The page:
Athletes try hard to protect their muscles and recover from exercise-induced muscle damage, but there hasn't been much research to determine what methods are most effective.
Now, a study published in the Dec. 7 issue of the online journal PLoS ONE
reports that runners benefit more from whole-body cryotherapy, in which the study participants was exposed to temperatures as cold as -166°F (-110°C), than from exposure to far-infrared radiation or no treatment.
The study, led by Christophe Hausswirth of the National Institute of Sport, Expertise and Performance in Paris, was conducted with nine well trained runners, and each participant tested each recovery method to control for individual differences in muscle damage and recovery.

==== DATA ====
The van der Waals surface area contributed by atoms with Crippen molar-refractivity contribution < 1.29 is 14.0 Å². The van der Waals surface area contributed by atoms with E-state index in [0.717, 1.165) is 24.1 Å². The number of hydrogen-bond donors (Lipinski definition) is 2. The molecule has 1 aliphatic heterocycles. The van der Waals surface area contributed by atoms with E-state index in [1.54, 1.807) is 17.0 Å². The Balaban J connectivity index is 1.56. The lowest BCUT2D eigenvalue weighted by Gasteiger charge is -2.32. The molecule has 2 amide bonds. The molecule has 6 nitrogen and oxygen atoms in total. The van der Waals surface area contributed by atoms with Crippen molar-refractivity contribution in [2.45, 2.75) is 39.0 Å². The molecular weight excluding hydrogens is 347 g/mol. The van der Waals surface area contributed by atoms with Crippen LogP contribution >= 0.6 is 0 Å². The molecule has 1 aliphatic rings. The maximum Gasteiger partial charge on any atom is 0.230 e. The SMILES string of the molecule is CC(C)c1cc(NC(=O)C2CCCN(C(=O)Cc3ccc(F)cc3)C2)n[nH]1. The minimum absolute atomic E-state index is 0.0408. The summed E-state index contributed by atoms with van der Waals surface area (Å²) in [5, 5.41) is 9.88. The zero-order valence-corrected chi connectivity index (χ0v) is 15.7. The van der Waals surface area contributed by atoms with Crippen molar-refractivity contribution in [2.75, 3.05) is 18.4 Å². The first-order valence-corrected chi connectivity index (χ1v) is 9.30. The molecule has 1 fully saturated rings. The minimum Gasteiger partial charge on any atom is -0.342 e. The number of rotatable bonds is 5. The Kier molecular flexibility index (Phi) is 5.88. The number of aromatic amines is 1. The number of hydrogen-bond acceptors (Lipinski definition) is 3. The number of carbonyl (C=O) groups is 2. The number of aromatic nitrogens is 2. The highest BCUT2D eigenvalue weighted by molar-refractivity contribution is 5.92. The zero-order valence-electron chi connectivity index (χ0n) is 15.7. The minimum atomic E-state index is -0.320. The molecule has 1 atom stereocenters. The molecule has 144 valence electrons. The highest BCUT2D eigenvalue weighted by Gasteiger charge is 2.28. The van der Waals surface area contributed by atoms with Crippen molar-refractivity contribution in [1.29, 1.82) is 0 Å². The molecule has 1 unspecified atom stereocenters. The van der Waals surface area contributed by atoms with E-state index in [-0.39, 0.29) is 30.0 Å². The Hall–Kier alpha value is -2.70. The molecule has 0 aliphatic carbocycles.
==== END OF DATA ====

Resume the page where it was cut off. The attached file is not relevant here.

Overall, the researchers found the whole-body cryotherapy method to be most effective. The first cryotherapy session, conducted one hour after exercise, allowed the runners to recover maximal muscle strength, while the same result took much longer to attain with the other strategies, and three cryotherapy sessions performed over 48 hours post-run accelerated recovery more than the other two methods over the same time period.
According to Dr. Hausswirth, the "whole-body cryotherapy is effective in enhancing post-exercise recovery in well-trained runners, by limiting the maximal force loss and sensations of pain."